Obscenely long commutes are unusually normal for most people who work in the DC metro area. There's even some percentage of the workforce out here that commute more than two hours. Seriously. I used to think that two hours was well nigh unto road-trip length. Way back when, while I was finishing my bachelors, the thought of driving two hours from Greenville to Atlanta hardly seemed worth it unless you had a place to stay for the night. Now my daily 1.5 hour-long commute (one way) hardly seems substantive compared to folks who commute to the district from Richmond or West Virginia. But, when the horrific wonder of such a daily sojourn wears off, the question evolves from "how can you stand to do that?" to "what on earth are you going to do while you do that?"
Read. I've discovered that my taste for genre or subject matter changes drastically between reads. For example, these are the last five books that I've read over the past few months:
- Why Beauty Is Truth: A History of Symmetry by Ian Stewart, a concise history of the development of number theory from Babylonian sales receipts to quantum physics.
- From The Easy Chair by George William Curtis, a book recounting the author's various experiences among 1880s New York City cultured.
- Captain Bligh and Mr Christian by Richard Hough, about the circumstances that preceded the infamous mutiny and the events that followed.
- Stop-Time: A Memoir by Frank Conroy, about, well, being a boy and doing boy things.
- Darwin's Black Box: The Biochemical Challenge to Evolution by Michael J. Behe, about molecular biology and the Darwinian model for the development of cellular structures and systems.
So, as you can see, as a reader I'm pretty schizophrenic.
One thing that I really enjoy about reading across varying topics is seeing how each author treats the paragraph, how they transition, address a theme, assemble the thoughts, terminate. Maybe what I'm talking about is what folks with English degrees would call 'voice.' Whenever I read an especially good one I utter a muted bravo and re-read it.
The last time I remember thinking of the paragraph as a self-contained unit was back in grade school. I think it was covered somewhere between sentences and haiku. I doubt that there would be much interest outside of an English class for admiring the humble paragraph as a stand-alone language art form (perhaps as something similar to non-rhyming poetry?). But I think that if I were to ever write a book it would probably be—quite literally—just a collection of somewhat unrelated paragraphs. This would be one of them:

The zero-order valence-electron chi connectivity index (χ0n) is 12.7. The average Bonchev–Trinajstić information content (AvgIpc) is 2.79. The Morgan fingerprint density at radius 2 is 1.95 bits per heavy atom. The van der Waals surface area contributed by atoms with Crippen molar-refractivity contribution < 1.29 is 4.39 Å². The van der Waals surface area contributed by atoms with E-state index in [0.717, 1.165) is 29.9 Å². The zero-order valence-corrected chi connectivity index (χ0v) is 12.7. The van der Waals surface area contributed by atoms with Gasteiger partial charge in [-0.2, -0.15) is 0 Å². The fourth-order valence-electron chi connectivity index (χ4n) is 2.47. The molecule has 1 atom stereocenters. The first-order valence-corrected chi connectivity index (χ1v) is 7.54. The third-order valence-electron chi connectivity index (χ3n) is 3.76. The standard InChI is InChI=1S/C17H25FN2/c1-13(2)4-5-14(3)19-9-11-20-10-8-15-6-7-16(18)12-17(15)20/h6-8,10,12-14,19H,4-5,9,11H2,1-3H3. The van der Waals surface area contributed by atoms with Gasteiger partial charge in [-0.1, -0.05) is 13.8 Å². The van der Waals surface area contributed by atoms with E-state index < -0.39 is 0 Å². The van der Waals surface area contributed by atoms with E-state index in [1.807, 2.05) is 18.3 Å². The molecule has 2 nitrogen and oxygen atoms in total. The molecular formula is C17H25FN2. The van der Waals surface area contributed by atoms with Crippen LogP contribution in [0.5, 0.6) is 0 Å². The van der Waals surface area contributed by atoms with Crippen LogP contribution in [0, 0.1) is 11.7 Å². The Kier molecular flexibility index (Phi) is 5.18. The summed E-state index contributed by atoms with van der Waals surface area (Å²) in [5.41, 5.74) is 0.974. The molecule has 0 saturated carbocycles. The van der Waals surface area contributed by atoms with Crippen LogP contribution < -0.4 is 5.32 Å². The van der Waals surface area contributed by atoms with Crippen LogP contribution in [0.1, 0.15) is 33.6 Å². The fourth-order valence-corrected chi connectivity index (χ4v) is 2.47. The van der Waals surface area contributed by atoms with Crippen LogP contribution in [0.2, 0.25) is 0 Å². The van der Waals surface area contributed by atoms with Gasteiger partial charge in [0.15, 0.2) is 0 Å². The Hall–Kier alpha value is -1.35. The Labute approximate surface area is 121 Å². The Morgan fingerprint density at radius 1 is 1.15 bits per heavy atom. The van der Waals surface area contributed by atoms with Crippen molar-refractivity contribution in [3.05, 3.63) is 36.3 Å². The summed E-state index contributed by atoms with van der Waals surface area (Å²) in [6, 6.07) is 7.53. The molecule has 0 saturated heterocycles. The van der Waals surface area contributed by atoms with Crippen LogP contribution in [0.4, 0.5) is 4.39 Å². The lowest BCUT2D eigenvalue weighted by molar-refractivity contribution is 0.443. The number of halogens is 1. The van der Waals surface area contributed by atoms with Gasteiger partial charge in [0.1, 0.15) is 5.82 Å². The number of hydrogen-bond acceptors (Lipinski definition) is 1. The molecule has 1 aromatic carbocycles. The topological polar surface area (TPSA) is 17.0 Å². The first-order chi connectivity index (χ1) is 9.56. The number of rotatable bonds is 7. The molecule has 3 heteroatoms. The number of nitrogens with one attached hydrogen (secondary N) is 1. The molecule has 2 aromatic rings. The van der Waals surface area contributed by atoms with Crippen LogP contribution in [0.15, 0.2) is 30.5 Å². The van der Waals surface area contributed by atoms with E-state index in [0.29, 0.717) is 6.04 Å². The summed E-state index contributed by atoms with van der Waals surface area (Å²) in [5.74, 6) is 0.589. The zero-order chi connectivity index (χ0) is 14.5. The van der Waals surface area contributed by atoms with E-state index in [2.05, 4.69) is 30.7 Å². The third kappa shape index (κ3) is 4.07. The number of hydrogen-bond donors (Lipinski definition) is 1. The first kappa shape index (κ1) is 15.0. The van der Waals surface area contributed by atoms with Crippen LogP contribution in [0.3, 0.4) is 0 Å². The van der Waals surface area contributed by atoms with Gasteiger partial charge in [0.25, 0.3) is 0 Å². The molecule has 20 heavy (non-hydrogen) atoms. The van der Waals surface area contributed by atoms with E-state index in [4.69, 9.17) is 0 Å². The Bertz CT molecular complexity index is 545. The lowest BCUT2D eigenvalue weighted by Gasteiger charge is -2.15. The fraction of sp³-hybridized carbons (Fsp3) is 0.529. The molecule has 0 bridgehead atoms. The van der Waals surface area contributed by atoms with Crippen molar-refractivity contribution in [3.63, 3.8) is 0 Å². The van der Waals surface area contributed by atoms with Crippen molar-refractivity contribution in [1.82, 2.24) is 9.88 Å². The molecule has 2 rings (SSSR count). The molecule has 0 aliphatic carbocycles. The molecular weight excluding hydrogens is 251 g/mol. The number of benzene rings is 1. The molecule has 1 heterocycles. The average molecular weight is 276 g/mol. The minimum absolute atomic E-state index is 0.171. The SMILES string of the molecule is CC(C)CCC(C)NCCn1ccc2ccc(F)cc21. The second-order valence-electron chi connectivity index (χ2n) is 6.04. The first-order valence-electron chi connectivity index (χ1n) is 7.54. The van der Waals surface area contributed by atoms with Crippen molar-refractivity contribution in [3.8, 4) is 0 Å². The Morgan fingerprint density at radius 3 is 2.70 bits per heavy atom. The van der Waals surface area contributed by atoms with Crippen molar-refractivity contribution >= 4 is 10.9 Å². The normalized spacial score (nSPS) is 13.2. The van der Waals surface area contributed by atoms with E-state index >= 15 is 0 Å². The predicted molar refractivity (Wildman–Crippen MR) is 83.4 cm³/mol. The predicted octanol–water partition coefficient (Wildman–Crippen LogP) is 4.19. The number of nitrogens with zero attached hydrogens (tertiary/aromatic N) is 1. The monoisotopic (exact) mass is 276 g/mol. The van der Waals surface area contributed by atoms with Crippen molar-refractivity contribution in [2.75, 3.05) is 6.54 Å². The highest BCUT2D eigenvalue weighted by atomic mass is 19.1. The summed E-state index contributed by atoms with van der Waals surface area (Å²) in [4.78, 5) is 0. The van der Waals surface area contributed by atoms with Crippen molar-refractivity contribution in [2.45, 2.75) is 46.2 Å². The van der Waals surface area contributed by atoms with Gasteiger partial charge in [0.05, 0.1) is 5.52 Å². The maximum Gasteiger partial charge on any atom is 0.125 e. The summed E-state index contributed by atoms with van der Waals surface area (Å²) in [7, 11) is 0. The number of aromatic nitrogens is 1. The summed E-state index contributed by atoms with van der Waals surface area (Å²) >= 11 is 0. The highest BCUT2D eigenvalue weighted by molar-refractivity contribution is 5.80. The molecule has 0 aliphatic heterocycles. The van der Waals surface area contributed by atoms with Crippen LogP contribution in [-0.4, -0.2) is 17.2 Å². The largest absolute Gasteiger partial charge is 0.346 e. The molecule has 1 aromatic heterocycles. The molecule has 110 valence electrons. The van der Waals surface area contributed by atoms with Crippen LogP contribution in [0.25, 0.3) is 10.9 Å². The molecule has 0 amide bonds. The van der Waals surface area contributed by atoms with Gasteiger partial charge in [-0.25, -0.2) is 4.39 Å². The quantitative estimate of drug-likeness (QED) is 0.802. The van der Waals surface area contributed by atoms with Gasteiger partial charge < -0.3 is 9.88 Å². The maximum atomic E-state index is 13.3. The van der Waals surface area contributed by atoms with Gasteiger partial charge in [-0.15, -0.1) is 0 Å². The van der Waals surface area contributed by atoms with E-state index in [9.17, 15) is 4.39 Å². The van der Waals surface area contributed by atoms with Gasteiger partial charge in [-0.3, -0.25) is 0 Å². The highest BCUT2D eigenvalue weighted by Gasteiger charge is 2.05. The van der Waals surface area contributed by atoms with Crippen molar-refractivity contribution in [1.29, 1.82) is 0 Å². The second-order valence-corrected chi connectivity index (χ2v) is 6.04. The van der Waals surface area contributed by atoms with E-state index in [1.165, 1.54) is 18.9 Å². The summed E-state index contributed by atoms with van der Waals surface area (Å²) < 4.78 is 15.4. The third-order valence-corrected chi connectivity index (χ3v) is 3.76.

"The extent of the drama in the office that Joe and I share is limited to a somewhat strained relationship between Joe and a square-shaped lady in her early 40's, mother of one. She has a crush on him. Over the last year or so she's commissioned some portraits through Joe (he does large-scale graphite portraits from photos). Also, she calls him constantly here at the office. Just checking up.
Joe knows when it's her because of the heavy breathing on the other end of the line. I know when she's called because Joe's side of the conversation goes something like, "Hey, this is Joe...[sigh]...great...just very busy...yeah, very busy...well, there you have it...busy...no, I can't come down to the first floor to see you, I've got work...bye." Just a few minutes ago she called to arrange another portrait of three or so people merged together into one frame. It sounded more like she was trying to make conversation about the one tie that holds their relationship together. In case you're wondering, yes, he charges for the artwork. Basically, he's selling his art to her and denying her the under-the-table emotional dependence that artists have historically shared with their patrons. He's just going through the motions and collecting the check. She keeps coming back for more. That's about the extent of the drama in our office."
Or something like that. I've got about three hours in a week-day to polish it.Posted by timf at January 29, 2008 05:38 PM